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    Quote Originally Posted by AERO63 View Post
    That makes sense, I think I get what you're saying...having 4's in with 5's slows their results-based upgrade to the 3's. So essentially you're in "5's" learning how to race until you're in 3's. Question...in your experience, is it mainly 4's that are pushing the pace and winning 4/5 races? I don't want this thread to get off track with "I can't win in 4/5's as a 5" because that's not my point at all, but for example I recently finished 14th in a 4/5 crit with a pretty large field, and that was 2nd in the 5's in that race. Is this normal in your experience?
    Yes - as a 5 I had similar experiences: placing in the teens in large 4/5 fields, but losing to a bunch of 4's. A result I was proud of, and still am, since it was my first real/big crit. 75 starters, only ~25 finishers!

    Since you've done at least 10 mass starts as a 4, you've by definition been racing longer, and are therefore (hopefully) smarter and (hopefully) stronger than cat 5's.

    I didn't win **** as a 5, only one once as a 4. More wins as a 3. Part of that is just more experience, the other part was just training more and getting stronger.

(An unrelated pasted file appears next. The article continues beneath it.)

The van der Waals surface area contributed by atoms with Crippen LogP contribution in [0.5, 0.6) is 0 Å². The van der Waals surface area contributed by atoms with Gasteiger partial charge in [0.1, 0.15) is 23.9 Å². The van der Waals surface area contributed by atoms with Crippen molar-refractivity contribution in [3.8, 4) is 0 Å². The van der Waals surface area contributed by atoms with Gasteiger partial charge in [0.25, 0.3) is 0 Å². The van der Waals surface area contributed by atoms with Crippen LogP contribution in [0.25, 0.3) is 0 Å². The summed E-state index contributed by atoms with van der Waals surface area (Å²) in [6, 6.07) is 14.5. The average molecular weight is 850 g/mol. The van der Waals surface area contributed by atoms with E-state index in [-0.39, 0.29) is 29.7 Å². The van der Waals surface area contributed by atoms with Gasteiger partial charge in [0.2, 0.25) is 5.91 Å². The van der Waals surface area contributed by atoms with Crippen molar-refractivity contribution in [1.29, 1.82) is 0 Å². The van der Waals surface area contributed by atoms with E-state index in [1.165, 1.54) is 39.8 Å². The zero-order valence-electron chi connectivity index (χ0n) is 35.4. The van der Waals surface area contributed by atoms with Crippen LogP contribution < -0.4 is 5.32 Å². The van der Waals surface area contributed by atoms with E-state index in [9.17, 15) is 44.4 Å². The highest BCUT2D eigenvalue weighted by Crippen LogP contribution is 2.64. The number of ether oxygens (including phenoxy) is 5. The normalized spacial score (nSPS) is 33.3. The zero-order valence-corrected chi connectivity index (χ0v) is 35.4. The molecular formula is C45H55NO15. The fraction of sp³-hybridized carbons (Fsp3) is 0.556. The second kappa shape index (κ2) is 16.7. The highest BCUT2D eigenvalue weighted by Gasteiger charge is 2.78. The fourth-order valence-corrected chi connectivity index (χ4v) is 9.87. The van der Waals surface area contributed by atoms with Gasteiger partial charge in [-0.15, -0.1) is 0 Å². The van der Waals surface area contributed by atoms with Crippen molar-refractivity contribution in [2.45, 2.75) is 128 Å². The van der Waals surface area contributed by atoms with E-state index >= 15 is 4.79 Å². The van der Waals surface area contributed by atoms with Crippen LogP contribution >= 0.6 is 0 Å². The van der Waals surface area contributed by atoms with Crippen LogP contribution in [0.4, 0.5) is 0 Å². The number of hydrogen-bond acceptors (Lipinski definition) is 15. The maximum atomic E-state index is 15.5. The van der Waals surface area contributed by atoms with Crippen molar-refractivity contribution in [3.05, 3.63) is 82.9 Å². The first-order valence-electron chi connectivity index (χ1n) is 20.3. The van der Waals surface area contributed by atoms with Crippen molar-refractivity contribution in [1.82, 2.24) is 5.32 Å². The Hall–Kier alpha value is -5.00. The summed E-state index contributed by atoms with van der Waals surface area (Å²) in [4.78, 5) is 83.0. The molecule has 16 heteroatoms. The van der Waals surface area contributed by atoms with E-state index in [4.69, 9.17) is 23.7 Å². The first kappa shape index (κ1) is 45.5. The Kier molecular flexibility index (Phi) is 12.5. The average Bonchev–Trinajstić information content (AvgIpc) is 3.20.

The 5's aren't about winning - and come to think about it neither are the 4's really; both are just practice as you move up. Which is not the say the 3's is "serious business", but you'll have tougher competition there.
    cat 1.

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    Quote Originally Posted by mattm View Post
    Yes - as a 5 I had similar experiences: placing in the teens in large 4/5 fields, but losing to a bunch of 4's. A result I was proud of, and still am, since it was my first real/big crit. 75 starters, only ~25 finishers!

    Since you've done at least 10 mass starts as a 4, you've by definition been racing longer, and are therefore (hopefully) smarter and (hopefully) stronger than cat 5's.

    I didn't win **** as a 5, only one once as a 4. More wins as a 3. Part of that is just more experience, the other part was just training more and getting stronger.

    The 5's aren't about winning - and come to think about it neither are the 4's really; both are just practice as you move up. Which is not the say the 3's is "serious business", but you'll have tougher competition there.
    Thanks for the insight. I agree that the 5's aren't (or shouldn't be) about winning. Everyone is out there to compete for sure but riding smart and as safe as possible for all the other racers is what I've always thought Cat-5 is supposed to be about. That's what I'm trying to do personally anyway. It's obviously possible to ride hard and competitively AND safely...that's my goal to learn as a Cat-5.